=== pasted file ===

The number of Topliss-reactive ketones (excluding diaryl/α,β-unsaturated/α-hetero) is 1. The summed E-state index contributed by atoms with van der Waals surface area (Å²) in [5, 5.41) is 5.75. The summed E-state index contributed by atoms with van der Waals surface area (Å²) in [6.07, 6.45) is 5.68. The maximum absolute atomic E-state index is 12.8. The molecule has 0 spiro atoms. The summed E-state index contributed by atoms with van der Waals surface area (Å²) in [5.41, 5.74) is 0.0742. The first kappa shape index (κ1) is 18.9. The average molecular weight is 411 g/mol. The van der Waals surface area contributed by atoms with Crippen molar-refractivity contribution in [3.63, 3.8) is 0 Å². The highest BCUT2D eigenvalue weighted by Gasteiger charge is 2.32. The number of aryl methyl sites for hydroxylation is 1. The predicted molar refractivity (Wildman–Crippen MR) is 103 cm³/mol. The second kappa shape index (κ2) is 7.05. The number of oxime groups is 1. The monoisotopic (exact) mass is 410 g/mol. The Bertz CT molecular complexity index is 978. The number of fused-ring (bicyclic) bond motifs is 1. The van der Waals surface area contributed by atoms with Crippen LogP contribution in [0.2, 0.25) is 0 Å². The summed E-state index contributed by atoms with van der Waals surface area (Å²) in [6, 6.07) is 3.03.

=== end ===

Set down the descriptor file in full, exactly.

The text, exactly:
The number of Topliss-reactive ketones (excluding diaryl/α,β-unsaturated/α-hetero) is 1. The summed E-state index contributed by atoms with van der Waals surface area (Å²) in [5, 5.41) is 5.75. The summed E-state index contributed by atoms with van der Waals surface area (Å²) in [6.07, 6.45) is 5.68. The maximum absolute atomic E-state index is 12.8. The molecule has 0 spiro atoms. The summed E-state index contributed by atoms with van der Waals surface area (Å²) in [5.41, 5.74) is 0.0742. The first kappa shape index (κ1) is 18.9. The average molecular weight is 411 g/mol. The van der Waals surface area contributed by atoms with Crippen molar-refractivity contribution in [3.63, 3.8) is 0 Å². The highest BCUT2D eigenvalue weighted by Gasteiger charge is 2.32. The number of aryl methyl sites for hydroxylation is 1. The predicted molar refractivity (Wildman–Crippen MR) is 103 cm³/mol. The second kappa shape index (κ2) is 7.05. The number of oxime groups is 1. The monoisotopic (exact) mass is 410 g/mol. The Bertz CT molecular complexity index is 978. The number of fused-ring (bicyclic) bond motifs is 1. The van der Waals surface area contributed by atoms with Crippen LogP contribution in [0.2, 0.25) is 0 Å². The summed E-state index contributed by atoms with van der Waals surface area (Å²) in [6, 6.07) is 3.03.